Little of this has to do with Kristen Stewart's performance in Personal Shopper, who projects the same type of enthralling melancholy attitude upon both sides of Maureen, enhanced by her signature narrow-eyed gazes and distinctive body movement that shifts from bold assertiveness to recessive discomfort. What could be a tremendous medium for exploring the depths of Stewart's capabilities inside the skin of an overburdened lead character instead struggles to preserve the illusion that she is, in fact, the same person throughout. Profoundness gets drawn out of Stewart when Maureen interacts with the spirit realm in scenes resembling the moving parts of a supernatural thriller, but then shortly after she's scooted into the position of buying thousand-dollar garments and resisting the urge to try them on, stitching together oddly cold perspectives on the realistic minutiae of her diminishing stability in everyday activities. Stewart conveys the progression of her character even when Assayas' script doesn't possess enough material to do the same with her daily routine.

A big source of frustration with Personal Shopper comes in a drawn-out sequence where Maureen responds to message after message on her cellphone, all while she's traveling via train between shopping destinations. Beyond the peculiarities of why she's indulging the conversation in the first place, and continues to indulge it, this amounts to an exceedingly bothersome cinematic experience on the surface that hinges on seemingly -- and, soon after, deliberately -- out-of-character actions from Maureen, regardless of her supernatural perception. Dramatic momentum gets lost in this expansive text conversation, which spills over into the remainder of the film's developments and overshadows whatever deeper intentions Assayas yearned to achieve with Maureen's grasp on the death of her brother. Sure, an air of ambiguity hangs over this dialogue with an "unknown" participant and the specific knowledge that they possess, but the contents of the texts themselves gradually undermine the mystique by promptly narrowing the possibilities of who or what might be on the other end.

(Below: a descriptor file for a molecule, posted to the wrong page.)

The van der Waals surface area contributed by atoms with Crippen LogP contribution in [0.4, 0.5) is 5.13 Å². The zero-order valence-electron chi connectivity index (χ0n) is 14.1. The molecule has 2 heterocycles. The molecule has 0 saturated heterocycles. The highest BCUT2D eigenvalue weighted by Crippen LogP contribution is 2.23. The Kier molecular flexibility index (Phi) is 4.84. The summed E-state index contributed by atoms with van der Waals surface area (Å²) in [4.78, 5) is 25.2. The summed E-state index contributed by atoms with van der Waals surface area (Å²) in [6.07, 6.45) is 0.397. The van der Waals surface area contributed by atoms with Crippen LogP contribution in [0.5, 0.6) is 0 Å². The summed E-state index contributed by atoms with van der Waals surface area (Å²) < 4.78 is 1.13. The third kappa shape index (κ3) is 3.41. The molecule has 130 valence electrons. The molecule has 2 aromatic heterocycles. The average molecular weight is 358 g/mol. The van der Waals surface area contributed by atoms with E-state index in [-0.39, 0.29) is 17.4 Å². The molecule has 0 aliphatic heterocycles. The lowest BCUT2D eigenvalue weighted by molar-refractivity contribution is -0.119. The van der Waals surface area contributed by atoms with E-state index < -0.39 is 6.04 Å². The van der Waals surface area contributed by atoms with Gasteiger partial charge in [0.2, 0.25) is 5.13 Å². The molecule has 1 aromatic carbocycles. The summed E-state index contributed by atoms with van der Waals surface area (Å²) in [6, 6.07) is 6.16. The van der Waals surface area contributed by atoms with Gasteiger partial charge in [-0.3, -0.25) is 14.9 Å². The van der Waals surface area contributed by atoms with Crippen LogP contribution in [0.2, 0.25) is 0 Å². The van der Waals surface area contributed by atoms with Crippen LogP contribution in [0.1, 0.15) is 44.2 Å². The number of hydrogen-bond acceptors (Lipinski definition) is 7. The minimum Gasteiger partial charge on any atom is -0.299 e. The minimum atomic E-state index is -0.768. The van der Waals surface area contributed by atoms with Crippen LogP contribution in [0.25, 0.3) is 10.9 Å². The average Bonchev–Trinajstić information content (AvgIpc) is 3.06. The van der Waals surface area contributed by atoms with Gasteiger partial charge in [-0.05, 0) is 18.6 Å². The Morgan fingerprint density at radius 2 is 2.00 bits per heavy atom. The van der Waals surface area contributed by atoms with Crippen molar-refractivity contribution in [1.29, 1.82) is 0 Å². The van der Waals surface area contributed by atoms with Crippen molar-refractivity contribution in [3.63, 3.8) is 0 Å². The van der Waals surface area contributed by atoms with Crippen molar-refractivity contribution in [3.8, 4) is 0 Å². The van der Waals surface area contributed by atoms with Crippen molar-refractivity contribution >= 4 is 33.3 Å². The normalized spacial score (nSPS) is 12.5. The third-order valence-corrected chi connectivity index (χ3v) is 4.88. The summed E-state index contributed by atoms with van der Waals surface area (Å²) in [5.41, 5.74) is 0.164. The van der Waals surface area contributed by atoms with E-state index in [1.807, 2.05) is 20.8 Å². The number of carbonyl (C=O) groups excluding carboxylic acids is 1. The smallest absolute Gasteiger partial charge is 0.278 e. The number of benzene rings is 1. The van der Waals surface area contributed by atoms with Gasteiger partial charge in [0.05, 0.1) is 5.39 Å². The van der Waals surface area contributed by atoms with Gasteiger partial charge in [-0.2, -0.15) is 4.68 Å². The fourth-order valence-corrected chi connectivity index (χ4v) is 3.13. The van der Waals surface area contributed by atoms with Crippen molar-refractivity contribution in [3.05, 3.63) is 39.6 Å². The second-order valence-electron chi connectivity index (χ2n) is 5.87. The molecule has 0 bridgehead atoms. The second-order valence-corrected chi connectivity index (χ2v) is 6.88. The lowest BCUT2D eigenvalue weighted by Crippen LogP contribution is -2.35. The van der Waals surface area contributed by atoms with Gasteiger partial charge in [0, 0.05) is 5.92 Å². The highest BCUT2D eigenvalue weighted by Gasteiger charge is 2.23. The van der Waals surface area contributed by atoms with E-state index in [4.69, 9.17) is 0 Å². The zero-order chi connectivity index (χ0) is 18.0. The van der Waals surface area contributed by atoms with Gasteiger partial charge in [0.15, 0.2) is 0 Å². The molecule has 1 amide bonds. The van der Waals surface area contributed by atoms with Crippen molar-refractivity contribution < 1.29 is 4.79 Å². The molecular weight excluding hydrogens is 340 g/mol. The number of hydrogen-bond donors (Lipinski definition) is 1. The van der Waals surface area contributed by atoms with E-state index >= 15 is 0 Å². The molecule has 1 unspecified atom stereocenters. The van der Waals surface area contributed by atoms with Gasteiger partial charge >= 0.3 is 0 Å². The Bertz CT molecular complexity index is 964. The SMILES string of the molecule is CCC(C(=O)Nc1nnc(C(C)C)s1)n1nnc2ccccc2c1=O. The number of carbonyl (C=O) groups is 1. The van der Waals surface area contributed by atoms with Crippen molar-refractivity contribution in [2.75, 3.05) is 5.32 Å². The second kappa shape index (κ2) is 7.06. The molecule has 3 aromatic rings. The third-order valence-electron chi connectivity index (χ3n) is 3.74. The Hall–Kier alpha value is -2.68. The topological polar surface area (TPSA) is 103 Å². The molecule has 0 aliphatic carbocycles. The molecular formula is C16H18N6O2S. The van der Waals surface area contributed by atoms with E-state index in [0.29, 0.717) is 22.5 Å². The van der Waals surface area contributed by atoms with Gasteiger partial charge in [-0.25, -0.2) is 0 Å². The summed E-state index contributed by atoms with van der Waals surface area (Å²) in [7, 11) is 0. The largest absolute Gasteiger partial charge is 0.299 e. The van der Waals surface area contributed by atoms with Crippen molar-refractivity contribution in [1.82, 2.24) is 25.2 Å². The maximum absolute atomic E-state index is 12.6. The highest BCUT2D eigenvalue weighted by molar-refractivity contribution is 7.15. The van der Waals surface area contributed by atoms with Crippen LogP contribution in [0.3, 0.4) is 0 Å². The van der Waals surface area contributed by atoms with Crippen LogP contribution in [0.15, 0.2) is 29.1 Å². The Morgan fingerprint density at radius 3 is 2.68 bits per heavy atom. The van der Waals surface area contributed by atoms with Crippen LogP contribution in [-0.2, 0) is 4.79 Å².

Maureen's paranormal waiting game and the pressures and taboos of her unrewarding job initially appear as if they'll remain the cerebral stimuli of Personal Shopper, but Olivier Assayas isn't content with letting these elements of psychological suspense play out on their own terms. His film, whose two sides felt like mixing water and oil at many points, eventually transforms into something else entirely that doesn't play out like a rational extension of what comes before it, nor like something that those invested in a low-key supernatural drama would anticipate; those who saw the abrupt macabre direction taken by the tone of Clouds of Sils Maria might not be that surprised. Impacted by another of Assayas' fade-to-black evasions of key details, it's tough to know what to make of Personal Shopper's viewpoint on communicating with the dead and moving on after tragedy, especially when it builds toward a conclusion that's dependent on esoteric vagueness and engineered for interpretation. Whether Maureen sees dead people or not matters less without a sturdier grip on who she really is.